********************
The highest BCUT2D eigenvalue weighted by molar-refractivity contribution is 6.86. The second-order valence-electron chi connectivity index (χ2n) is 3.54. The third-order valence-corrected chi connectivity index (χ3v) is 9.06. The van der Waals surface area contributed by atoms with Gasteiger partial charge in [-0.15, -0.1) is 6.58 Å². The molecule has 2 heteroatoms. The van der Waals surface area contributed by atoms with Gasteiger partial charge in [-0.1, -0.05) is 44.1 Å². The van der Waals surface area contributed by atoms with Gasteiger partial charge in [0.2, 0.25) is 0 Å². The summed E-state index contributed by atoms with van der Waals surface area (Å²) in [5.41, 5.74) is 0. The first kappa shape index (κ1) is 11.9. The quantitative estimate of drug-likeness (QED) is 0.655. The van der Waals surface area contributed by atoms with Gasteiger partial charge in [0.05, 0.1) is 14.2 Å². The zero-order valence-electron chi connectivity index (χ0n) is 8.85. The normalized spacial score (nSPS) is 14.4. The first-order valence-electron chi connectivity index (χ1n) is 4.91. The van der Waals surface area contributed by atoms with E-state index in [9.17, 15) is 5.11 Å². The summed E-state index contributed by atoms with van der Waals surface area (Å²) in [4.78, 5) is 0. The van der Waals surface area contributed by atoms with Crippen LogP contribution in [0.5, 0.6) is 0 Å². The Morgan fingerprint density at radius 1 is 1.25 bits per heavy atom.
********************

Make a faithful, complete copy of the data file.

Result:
The highest BCUT2D eigenvalue weighted by molar-refractivity contribution is 6.86. The second-order valence-electron chi connectivity index (χ2n) is 3.54. The third-order valence-corrected chi connectivity index (χ3v) is 9.06. The van der Waals surface area contributed by atoms with Gasteiger partial charge in [-0.15, -0.1) is 6.58 Å². The molecule has 2 heteroatoms. The van der Waals surface area contributed by atoms with Gasteiger partial charge in [-0.1, -0.05) is 44.1 Å². The van der Waals surface area contributed by atoms with Gasteiger partial charge in [0.2, 0.25) is 0 Å². The summed E-state index contributed by atoms with van der Waals surface area (Å²) in [5.41, 5.74) is 0. The first kappa shape index (κ1) is 11.9. The quantitative estimate of drug-likeness (QED) is 0.655. The van der Waals surface area contributed by atoms with Gasteiger partial charge in [0.05, 0.1) is 14.2 Å². The zero-order valence-electron chi connectivity index (χ0n) is 8.85. The normalized spacial score (nSPS) is 14.4. The first-order valence-electron chi connectivity index (χ1n) is 4.91. The van der Waals surface area contributed by atoms with E-state index in [9.17, 15) is 5.11 Å². The summed E-state index contributed by atoms with van der Waals surface area (Å²) in [4.78, 5) is 0. The van der Waals surface area contributed by atoms with Crippen LogP contribution in [0.5, 0.6) is 0 Å². The Morgan fingerprint density at radius 1 is 1.25 bits per heavy atom.